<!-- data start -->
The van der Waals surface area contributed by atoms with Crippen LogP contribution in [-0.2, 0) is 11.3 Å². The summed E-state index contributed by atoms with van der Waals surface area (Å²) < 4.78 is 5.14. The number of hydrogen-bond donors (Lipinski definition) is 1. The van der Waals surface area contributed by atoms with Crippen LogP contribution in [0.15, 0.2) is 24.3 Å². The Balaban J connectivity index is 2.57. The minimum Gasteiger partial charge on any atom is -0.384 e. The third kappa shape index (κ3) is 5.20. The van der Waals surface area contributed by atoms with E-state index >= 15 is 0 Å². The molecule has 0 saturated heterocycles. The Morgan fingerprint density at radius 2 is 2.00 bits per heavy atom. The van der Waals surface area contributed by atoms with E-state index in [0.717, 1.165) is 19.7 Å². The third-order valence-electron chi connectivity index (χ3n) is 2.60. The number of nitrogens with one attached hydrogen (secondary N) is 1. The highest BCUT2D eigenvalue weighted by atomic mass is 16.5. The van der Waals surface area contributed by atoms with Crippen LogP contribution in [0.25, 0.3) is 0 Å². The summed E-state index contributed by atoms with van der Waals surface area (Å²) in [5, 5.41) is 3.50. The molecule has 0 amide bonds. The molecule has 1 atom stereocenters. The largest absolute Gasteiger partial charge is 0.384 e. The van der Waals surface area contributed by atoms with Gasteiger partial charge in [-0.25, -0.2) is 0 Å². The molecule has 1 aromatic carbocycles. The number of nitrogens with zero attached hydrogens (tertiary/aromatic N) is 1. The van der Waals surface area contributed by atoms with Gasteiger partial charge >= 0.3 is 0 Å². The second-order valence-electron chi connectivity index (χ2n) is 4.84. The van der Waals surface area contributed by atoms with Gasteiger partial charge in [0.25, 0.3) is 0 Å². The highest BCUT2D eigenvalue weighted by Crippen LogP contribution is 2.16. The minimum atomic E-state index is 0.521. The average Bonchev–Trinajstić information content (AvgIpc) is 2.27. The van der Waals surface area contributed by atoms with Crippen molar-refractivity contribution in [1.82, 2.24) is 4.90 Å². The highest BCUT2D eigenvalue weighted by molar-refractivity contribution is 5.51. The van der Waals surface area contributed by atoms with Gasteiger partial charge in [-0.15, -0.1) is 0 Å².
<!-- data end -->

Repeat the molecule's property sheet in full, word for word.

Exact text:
The van der Waals surface area contributed by atoms with Crippen LogP contribution in [-0.2, 0) is 11.3 Å². The summed E-state index contributed by atoms with van der Waals surface area (Å²) < 4.78 is 5.14. The number of hydrogen-bond donors (Lipinski definition) is 1. The van der Waals surface area contributed by atoms with Crippen LogP contribution in [0.15, 0.2) is 24.3 Å². The Balaban J connectivity index is 2.57. The minimum Gasteiger partial charge on any atom is -0.384 e. The third kappa shape index (κ3) is 5.20. The van der Waals surface area contributed by atoms with E-state index >= 15 is 0 Å². The molecule has 0 saturated heterocycles. The Morgan fingerprint density at radius 2 is 2.00 bits per heavy atom. The van der Waals surface area contributed by atoms with E-state index in [0.717, 1.165) is 19.7 Å². The third-order valence-electron chi connectivity index (χ3n) is 2.60. The number of nitrogens with one attached hydrogen (secondary N) is 1. The highest BCUT2D eigenvalue weighted by atomic mass is 16.5. The van der Waals surface area contributed by atoms with Crippen LogP contribution in [0.25, 0.3) is 0 Å². The summed E-state index contributed by atoms with van der Waals surface area (Å²) in [5, 5.41) is 3.50. The molecule has 0 amide bonds. The molecule has 1 atom stereocenters. The largest absolute Gasteiger partial charge is 0.384 e. The van der Waals surface area contributed by atoms with Gasteiger partial charge in [-0.25, -0.2) is 0 Å². The molecule has 1 aromatic carbocycles. The number of nitrogens with zero attached hydrogens (tertiary/aromatic N) is 1. The van der Waals surface area contributed by atoms with Gasteiger partial charge >= 0.3 is 0 Å². The second-order valence-electron chi connectivity index (χ2n) is 4.84. The van der Waals surface area contributed by atoms with Gasteiger partial charge in [0.25, 0.3) is 0 Å². The highest BCUT2D eigenvalue weighted by Crippen LogP contribution is 2.16. The minimum atomic E-state index is 0.521. The average Bonchev–Trinajstić information content (AvgIpc) is 2.27. The van der Waals surface area contributed by atoms with Crippen molar-refractivity contribution in [1.82, 2.24) is 4.90 Å². The highest BCUT2D eigenvalue weighted by molar-refractivity contribution is 5.51. The van der Waals surface area contributed by atoms with Gasteiger partial charge in [-0.15, -0.1) is 0 Å².